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Celebrating the International Day of Women and Girls in Science

KWR provides an inclusive working and research environment in which everyone feels welcome, challenged and supported. Since today is the International Day of Women and Girls in Science, we asked our female scientists: “Why do you enjoy working in water science so much?” We are happy to relay what they had to say about their choice for and experiences in science.

“I love the combination of the technical challenge – that is improving mass spectrometry based methods to identify unknown water contaminants – and the relevance of my findings for environmental and human health. In my work, I can be creative, I keep on learning and I can make an impact.”
Andrea Mizzi Brunner PhD
Andrea Mizzi Brunner PhD
“I’ve always felt my contribution to society would be through public service. I studied environmental science and environmental policy and governance. Doing applied research for the water sector is where my scientific heart lies. Water is life! My mission is providing water stakeholders such as KWR, water utilities and policy makers with relevant knowledge and advice on policies to preserve and best use our scarce water resources, especially in times of climate change. My challenge: not only advice, but also make sure that the message is delivered to the right people!”
Stefania Munaretto PhD
Stefania Munaretto PhD
Brand Tessa van den
“The area between “the desire to improve sustainability and efficiency” and  “safe clean water and sanitation for everyone (primary goal of water cycle)”  is fantastic!”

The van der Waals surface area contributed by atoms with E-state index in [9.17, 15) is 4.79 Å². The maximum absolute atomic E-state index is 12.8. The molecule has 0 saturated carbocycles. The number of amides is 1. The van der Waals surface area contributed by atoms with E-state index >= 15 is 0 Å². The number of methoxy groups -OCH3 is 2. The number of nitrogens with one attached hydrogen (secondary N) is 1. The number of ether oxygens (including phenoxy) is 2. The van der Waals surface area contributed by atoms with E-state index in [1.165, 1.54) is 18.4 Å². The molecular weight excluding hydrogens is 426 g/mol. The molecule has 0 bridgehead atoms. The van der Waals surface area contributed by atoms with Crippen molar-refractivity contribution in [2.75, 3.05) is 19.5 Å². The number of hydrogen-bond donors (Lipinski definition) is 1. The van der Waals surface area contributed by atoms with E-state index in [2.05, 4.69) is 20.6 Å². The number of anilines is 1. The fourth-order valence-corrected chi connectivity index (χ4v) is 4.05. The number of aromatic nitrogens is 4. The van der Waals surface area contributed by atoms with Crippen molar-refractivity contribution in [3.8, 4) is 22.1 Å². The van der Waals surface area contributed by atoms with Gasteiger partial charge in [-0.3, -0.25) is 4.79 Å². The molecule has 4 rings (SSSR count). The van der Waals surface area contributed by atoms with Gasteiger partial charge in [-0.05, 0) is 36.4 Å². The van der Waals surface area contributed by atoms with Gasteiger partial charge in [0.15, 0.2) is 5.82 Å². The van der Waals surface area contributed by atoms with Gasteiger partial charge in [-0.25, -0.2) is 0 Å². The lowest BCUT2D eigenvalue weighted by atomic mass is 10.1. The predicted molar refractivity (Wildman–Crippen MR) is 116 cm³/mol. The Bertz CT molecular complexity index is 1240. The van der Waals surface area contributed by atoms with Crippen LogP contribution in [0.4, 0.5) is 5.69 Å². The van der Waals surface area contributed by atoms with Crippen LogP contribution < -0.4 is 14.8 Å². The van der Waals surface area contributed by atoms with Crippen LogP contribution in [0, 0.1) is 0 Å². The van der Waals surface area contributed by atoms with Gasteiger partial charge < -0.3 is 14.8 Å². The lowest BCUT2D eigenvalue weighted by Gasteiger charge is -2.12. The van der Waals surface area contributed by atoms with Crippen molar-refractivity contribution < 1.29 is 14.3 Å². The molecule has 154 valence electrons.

Tessa van den Brand PhD MSc
Tessa van den Brand PhD MSc
“During my biology studies I was drawn to toxicology research as this contributes to a healthy living environment. It is very rewarding to work together with colleagues from different disciplines within KWR and the water sector to support good water quality.”
Milou Dingemans PhD
Milou Dingemans PhD
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Hofman Roberta
“As a child I already was fascinated by science, so I studied chemical engineering. I’ve worked in industry, and it’s nice to see people now can buy the things I helped to develop. However, I missed the societal aspect. Now I work at KWR, developing methods to provide people all over the world with an essential product: clean drinking water.”
Roberta Hofman PhD MSc
Roberta Hofman PhD MSc
Stofberg Sija
“I enjoy working in water science, because it allows me to contribute to a more sustainable world.”
Sija Stofberg PhD
Sija Stofberg PhD
“I’m working as a hydrologist at KWR. Working in water science gives me the opportunity to contribute to solving problems in society and nature. I like that my job allows me to work on diverse projects that have a direct link to practice. Combining the technical solutions with social aspects is what makes this field of research interesting.”
Sharon Clevers MSc
Sharon Clevers MSc
“When I was about 14, I watched a documentary about the destruction of the river Amazonia. “I wish I could do something about it”, I said to no one in particular. My sister answered, and said: “You can”. Sometimes that’s all it takes. I’m an environmental engineer at KWR, specialized in wastewater treatment. And I’m a woman, working in science for 23 years.”
Maria Lousada Ferreira PhD
Maria Lousada Ferreira PhD
“As a program manager, every day I work together with many great scientists at KWR to understand how to ensure a sufficient and safe water supply for the future. It really motivates me to continue learning and working towards more understanding and a better future. Especially if this also means I can support other women in science.”
Geertje Pronk
Geertje Pronk
Snip Laura
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Tessa Pronk A
“I like working with data and getting the information that is in data out. In water science there is a lot of data available that can be put to good use, for instance to improve water quality, monitoring, and regulation. That is what I aim for at KWR.”
Tessa Pronk
Tessa Pronk